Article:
'Holacracy' and the Rise of the Boss-less Office
Inside the movement to let workers rule themselves [ Source: https://www.youtube.com/watch?v=6kRzNLZ6plQ ]
It's almost a right-of-passage among the start-ups of Silicon Valley and Bangalore. The very innovative engineers who start tech firms with their friends vow that they will never sell out to a larger company to keep the feeling of a start-up alive in the workplace.
The problem here, of course, is that some of these companies become incredibly successful overnight. Not only are they (sometimes) offered big money and stock options to 'sell out' to a large enterprise; they find that having a flat organizational structure is impossible when they grow past a certain point.
So it was with a bit of skepticism when I read that Zappos.com, the eminently successful shoe and clothing company, was introducing its employees to a self-governing system, which has received mixed reviews so far. The practice, known as a 'holacracy' among management experts, has received mixed reviews so far at the company. If there's one thing that makes it very notable, however, it's that software development models like Agile are having a tremendous influence on management practices.
In fact, holacracies have their roots in Agile software development, which we at Infosys know all too well. Agile places emphasis on teamwork, collaboration, and the fact that everyone's ideas are to be heard. Plus, in a holacracy, it's better to put forth a bad idea that can be debated by your teammates and discarded than no idea at all. That, too, is a popular feature of Agile.
But used by a shoe company? Well, yes. The holacratic method is just one of many management tools that companies are using in order to get employees to increase motivation and productivity by showing them the positive difference their work makes in the lives of others. For decades behavioral psychologists and, later, management consultants, came to know well the correlation between how a worker perceives her job and her resulting productivity. If she thinks her actions can make a positive difference in the lives of the company's customers, her productivity increases.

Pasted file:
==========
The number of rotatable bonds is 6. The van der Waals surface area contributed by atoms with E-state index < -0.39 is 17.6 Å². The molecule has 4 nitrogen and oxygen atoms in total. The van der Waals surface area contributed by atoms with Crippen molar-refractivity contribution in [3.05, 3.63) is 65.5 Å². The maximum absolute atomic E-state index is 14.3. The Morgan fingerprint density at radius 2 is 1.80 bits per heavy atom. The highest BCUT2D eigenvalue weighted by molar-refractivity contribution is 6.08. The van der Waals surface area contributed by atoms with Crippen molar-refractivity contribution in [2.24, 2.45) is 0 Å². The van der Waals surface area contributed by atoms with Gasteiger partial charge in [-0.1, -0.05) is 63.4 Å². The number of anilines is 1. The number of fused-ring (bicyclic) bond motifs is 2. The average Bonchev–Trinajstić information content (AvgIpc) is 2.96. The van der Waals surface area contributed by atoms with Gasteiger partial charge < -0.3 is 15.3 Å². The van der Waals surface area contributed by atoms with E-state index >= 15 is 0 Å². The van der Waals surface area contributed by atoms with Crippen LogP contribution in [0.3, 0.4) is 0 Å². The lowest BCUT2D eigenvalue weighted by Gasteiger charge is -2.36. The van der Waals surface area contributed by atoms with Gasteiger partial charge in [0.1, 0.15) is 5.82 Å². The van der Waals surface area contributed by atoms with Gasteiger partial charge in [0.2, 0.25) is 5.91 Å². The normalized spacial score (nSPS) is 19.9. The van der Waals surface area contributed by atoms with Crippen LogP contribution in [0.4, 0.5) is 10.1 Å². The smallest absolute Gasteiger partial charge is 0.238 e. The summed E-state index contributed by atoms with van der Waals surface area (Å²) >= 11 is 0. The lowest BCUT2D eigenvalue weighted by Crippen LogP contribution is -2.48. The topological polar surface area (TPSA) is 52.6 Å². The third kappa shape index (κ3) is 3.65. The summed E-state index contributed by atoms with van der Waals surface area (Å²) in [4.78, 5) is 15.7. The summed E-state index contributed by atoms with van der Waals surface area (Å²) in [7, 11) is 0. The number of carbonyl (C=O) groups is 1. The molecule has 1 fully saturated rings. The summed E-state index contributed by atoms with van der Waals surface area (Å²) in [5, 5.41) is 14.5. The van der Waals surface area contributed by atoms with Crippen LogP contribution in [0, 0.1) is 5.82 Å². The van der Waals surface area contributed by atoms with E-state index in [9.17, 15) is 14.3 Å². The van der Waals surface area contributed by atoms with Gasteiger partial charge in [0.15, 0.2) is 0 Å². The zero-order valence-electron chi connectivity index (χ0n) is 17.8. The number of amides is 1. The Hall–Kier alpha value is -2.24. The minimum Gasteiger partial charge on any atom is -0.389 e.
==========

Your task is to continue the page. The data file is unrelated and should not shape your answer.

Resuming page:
When clients, customers, and other end-users express feedback and appreciation, employees develop stronger beliefs in the impact and value of their work. I'm reminded of a very effective television commercial for breakfast cereal. The workers in the cereal packaging plant look into the camera and say what their company-assigned numbers are, the intent being that when you see a box of cereal in the market with that number, you know it's been packed with loving care by that actual person. That worker is in essence in the boss of her own production line and reports to you, the satisfied customer.
To be clear, however, not all 'boss-less' organizations are holacracies. The distinction is that in a holacracy, workers might not have direct supervisors, yet they are still held accountable of their work by other metrics. Because of this fact, a holacracy is nothing new but rather a neat way to attract and retain young talent that doesn't want to be in a rigidly structured, hierarchical organization. But because of metrics, their performance is still measured. So what's in a name? It's still much of the same.
That's why we would do well to remember that self-management is much different than (and should not be confused with) flat management. Even Google was "boss-less," and it worked for a time. But when the company reached a certain size, there existed pockets of disorganization. The employees themselves actually pushed for a more hierarchical system because good bosses can serve as both mentors and teachers. Without them, workers can flounder and feel that they're going nowhere within the organization.
The consultant Rod Collins, an expert on management techniques, said in a report that whatever you call self-management, they are all forms of peer-to-peer networks. Some of them have supervisors, he said, and some of them don't. Therefore it isn't necessary to eliminate supervisors altogether. But Collins said it is important for the supervisors not to have the sovereign authority that they do in top-down hierarchies. He refers to it as a 'wider band of accountability,' which makes the system highly effective.
Then again, let's remember that many Silicon Valley start-ups that have notoriously eschewed top-down hierarchies for the better part of two decades. And they invent clever titles to replace those at traditional corporations. So the head of human resources becomes the 'chief people officer.' The director of R&D is the 'head of cool ideas.' And so forth. But it's really about attracting and retaining a certain kind of employee - one who shuns wearing a suit and tie to the office, for instance.
The verdict? Holacracy or not, a public company can show how well it's working not by touting a boss-less or flat organization but by enjoying a rising stock price.